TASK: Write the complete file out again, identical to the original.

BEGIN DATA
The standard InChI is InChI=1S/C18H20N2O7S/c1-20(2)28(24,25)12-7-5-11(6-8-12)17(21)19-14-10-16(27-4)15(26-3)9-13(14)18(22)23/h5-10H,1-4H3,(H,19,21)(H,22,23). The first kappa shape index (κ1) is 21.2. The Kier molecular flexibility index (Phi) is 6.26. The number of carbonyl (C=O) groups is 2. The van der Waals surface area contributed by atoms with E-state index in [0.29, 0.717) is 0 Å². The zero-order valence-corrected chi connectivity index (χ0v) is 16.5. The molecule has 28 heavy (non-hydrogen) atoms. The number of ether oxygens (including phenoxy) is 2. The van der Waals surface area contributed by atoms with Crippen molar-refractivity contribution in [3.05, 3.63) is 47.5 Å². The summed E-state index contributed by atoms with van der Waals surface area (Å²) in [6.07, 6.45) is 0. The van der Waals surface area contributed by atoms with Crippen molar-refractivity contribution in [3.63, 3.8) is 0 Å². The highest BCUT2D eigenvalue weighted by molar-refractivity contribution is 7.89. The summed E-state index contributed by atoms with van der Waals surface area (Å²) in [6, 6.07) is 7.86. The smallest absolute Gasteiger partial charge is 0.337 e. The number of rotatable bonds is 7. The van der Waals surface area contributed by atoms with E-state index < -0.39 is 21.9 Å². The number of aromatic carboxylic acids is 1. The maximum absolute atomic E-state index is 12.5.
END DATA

The standard InChI is InChI=1S/C18H20N2O7S/c1-20(2)28(24,25)12-7-5-11(6-8-12)17(21)19-14-10-16(27-4)15(26-3)9-13(14)18(22)23/h5-10H,1-4H3,(H,19,21)(H,22,23). The first kappa shape index (κ1) is 21.2. The Kier molecular flexibility index (Phi) is 6.26. The number of carbonyl (C=O) groups is 2. The van der Waals surface area contributed by atoms with E-state index in [0.29, 0.717) is 0 Å². The zero-order valence-corrected chi connectivity index (χ0v) is 16.5. The molecule has 28 heavy (non-hydrogen) atoms. The number of ether oxygens (including phenoxy) is 2. The van der Waals surface area contributed by atoms with Crippen molar-refractivity contribution in [3.05, 3.63) is 47.5 Å². The summed E-state index contributed by atoms with van der Waals surface area (Å²) in [6.07, 6.45) is 0. The van der Waals surface area contributed by atoms with Crippen molar-refractivity contribution in [3.63, 3.8) is 0 Å². The highest BCUT2D eigenvalue weighted by molar-refractivity contribution is 7.89. The summed E-state index contributed by atoms with van der Waals surface area (Å²) in [6, 6.07) is 7.86. The smallest absolute Gasteiger partial charge is 0.337 e. The number of rotatable bonds is 7. The van der Waals surface area contributed by atoms with E-state index < -0.39 is 21.9 Å². The number of aromatic carboxylic acids is 1. The maximum absolute atomic E-state index is 12.5.